Spring is Here, and so are the Sprouts of Your Future Garden
April 13, 2022
When spring rolls into the town of Fair Grove, a wave of change happens. The farmer’s market sets up at the mill, the green house reopens with flowers for sale, and new life sprouts across the entire town. It’s easy to join this flood of greenery when you know what you’re doing. I’m here to help you do that! This article will be a 101 guide to starting seedlings that can be transplanted into a garden after the final freeze.
The first step is to pick out what things you want to grow. Flowers, vegetables, and everything in between are open game to being raised via seeds! It’s important to know that gardeners tend to share their crops, so take note of what your friends are growing and what they may have excess of before choosing your own plants. If you are growing flowers, check if they draw in insects and what kind. Obviously, if you have a bee allergy, you won’t want flowers that attract local bees.
The second thing I suggest would be to set up a small composting box. This is a good tool for beginners and doesn’t have to match the insane standards of hardcore gardeners. My composting box is a plastic tub with a lid that I keep in the corner of my kitchen, away from where I prepare my meals. I toss in food waste until the tub is full, then I add dirt and blend the contents into my garden! Things that are safe for composting would be cardboard without a shiny coating or tape residue, fruit peels, pulp from juice, paper, and leaves. Some things you should keep out of your composting bin would be stickers that come on fruit, glue residue, glass, chocolate, meat, vinegar, or anything that is heavily salty.
Now we get onto the best step, actually planting! Your seedlings will need a home. My go-to are compostable paper planters that you can get from almost any store in the spring. I get a bundle of 24 from Dollar General, but feel free to look around and choose what you think will work best for your living space. I suggest buying a fresh bag of gardening dirt so your seedlings get all the nutrients they need. Place the dirt in the planters loosely until it reaches the top. If the dirt is dry, then bring a pot of water to a boil and use that to hydrate it. The hot water will awaken the soil better than cold water, and it also ensures that no insects or bacteria are hiding in the dirt.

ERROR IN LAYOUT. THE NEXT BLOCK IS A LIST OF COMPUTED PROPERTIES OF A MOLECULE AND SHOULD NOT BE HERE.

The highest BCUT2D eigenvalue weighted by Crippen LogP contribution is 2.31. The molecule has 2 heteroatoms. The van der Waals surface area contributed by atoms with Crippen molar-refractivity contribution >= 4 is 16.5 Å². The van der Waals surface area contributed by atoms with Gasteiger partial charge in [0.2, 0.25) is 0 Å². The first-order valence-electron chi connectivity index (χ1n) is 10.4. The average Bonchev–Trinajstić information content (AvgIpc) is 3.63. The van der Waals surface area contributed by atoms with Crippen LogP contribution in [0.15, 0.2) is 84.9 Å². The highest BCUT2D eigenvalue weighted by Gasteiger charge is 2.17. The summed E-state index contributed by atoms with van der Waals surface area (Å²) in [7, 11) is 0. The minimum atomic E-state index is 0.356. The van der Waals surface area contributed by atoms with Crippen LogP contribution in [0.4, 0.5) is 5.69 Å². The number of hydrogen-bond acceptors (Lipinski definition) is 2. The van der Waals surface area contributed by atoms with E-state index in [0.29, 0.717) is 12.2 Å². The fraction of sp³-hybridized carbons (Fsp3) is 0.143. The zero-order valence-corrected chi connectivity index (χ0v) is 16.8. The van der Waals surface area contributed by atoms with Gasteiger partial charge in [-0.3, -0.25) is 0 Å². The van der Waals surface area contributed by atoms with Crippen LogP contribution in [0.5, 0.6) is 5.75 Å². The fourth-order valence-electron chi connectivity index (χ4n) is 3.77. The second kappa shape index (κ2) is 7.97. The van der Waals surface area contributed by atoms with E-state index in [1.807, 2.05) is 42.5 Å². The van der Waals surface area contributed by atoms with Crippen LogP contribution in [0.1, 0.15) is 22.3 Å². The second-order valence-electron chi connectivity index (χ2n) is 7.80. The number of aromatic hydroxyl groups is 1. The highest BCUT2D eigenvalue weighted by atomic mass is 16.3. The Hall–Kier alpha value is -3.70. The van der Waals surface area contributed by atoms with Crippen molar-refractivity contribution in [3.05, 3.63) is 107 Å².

When planting your seeds, always check the packaging they come with to see what specific instructions you need to follow for each individual seed. Some have a certain depth they need to reach in the soil or need widely different amounts of water. When deciding how many of your planters will belong to each plant, keep in mind that not all your seeds will sprout and some that do might die young or during the transplanting stage. Depending on the plant, I might add another seedling just in case or even DOUBLE the amount I plan to actually plant. Don’t forget to label them! Even after sprouting, most plants look the same.
Once your seeds are planted, press the dirt until it’s compact. This will ensure that its roots won’t be exposed to air and that water can absorb straight into the body of the seed. Water your plants regularly based on the instructions on the seed packet and move your seedlings outside into the sun when possible. During nights, rainy, or cloudy days, you want to keep your seedlings in a sheltered place. I just move mine inside with my indoor plants, but if you have a greenhouse they will thrive out there!
Now is the waiting game. While your seedlings sprout and establish a root system, you will want to prepare the pots or garden bed they’ll be moved too. This is where your compost box will come in handy! Continue to add your compost to your prepared soil as your seedlings grow. By the time you transplant, your soil should be rich with nutrients and weed free, hoping that you have kept an eye on it and have pulled any foreign plants. It’s smart to do this over a long period of time leading up to planting your garden. It’s much easier on your back and hands to pull two or three weeds a day than an entire garden full of long-established weeds in a single afternoon.
When you go to transplant your seedlings into your garden, there are some important things to keep in mind. Always look up the proper planting instructions for each flower and or vegetable you bought. Just like planting seeds, they need certain requirements met to ensure they grow up healthy and strong. Saturate the soil your seedlings are currently in as well as the garden bed they will go to. You will need much more water than you think. Once the plant is placed, pack down the soil around its base firmly and water again until the soil cannot physically hold any more moisture.
Once all of your seedlings have been transplanted, you have created your very own garden! Not only have you cared for the seedlings for a long period of time now, and if you’re like me, given each plant a different name, you have also ensured that your plant wasn’t raised with chemicals or insecticides, unless you wish to do so yourself which is not recommended. In my next article, I will detail what to do when taking care of a garden, so you’ll have something informative to read while waiting for your seedlings to sprout!